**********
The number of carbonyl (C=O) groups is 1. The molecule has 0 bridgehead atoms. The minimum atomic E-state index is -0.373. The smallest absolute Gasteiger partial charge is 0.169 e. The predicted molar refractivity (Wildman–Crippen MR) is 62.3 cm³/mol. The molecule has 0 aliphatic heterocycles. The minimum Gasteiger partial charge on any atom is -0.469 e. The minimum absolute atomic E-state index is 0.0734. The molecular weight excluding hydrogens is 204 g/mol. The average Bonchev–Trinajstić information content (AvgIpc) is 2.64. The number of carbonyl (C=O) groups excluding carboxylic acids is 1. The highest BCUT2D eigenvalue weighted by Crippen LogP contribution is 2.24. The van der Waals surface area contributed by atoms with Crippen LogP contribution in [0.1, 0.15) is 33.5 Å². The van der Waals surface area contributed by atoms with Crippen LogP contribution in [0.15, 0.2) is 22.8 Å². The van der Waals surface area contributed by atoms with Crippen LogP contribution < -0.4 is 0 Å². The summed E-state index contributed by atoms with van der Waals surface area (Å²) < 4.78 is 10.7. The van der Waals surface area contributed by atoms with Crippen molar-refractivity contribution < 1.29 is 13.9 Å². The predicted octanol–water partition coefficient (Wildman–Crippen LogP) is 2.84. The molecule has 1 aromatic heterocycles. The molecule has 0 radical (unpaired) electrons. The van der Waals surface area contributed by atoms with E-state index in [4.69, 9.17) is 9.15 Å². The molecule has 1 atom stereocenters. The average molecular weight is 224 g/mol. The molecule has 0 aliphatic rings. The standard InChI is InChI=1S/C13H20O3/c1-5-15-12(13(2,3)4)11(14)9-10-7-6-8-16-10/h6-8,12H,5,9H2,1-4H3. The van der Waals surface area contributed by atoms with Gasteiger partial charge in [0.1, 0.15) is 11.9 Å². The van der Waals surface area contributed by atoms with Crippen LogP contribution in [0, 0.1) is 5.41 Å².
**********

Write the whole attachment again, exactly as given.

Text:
The number of carbonyl (C=O) groups is 1. The molecule has 0 bridgehead atoms. The minimum atomic E-state index is -0.373. The smallest absolute Gasteiger partial charge is 0.169 e. The predicted molar refractivity (Wildman–Crippen MR) is 62.3 cm³/mol. The molecule has 0 aliphatic heterocycles. The minimum Gasteiger partial charge on any atom is -0.469 e. The minimum absolute atomic E-state index is 0.0734. The molecular weight excluding hydrogens is 204 g/mol. The average Bonchev–Trinajstić information content (AvgIpc) is 2.64. The number of carbonyl (C=O) groups excluding carboxylic acids is 1. The highest BCUT2D eigenvalue weighted by Crippen LogP contribution is 2.24. The van der Waals surface area contributed by atoms with Crippen LogP contribution in [0.1, 0.15) is 33.5 Å². The van der Waals surface area contributed by atoms with Crippen LogP contribution in [0.15, 0.2) is 22.8 Å². The van der Waals surface area contributed by atoms with Crippen LogP contribution < -0.4 is 0 Å². The summed E-state index contributed by atoms with van der Waals surface area (Å²) < 4.78 is 10.7. The van der Waals surface area contributed by atoms with Crippen molar-refractivity contribution < 1.29 is 13.9 Å². The predicted octanol–water partition coefficient (Wildman–Crippen LogP) is 2.84. The molecule has 1 aromatic heterocycles. The molecule has 0 radical (unpaired) electrons. The van der Waals surface area contributed by atoms with E-state index in [4.69, 9.17) is 9.15 Å². The molecule has 1 atom stereocenters. The average molecular weight is 224 g/mol. The molecule has 0 aliphatic rings. The standard InChI is InChI=1S/C13H20O3/c1-5-15-12(13(2,3)4)11(14)9-10-7-6-8-16-10/h6-8,12H,5,9H2,1-4H3. The van der Waals surface area contributed by atoms with Gasteiger partial charge in [0.1, 0.15) is 11.9 Å². The van der Waals surface area contributed by atoms with Crippen LogP contribution in [0, 0.1) is 5.41 Å².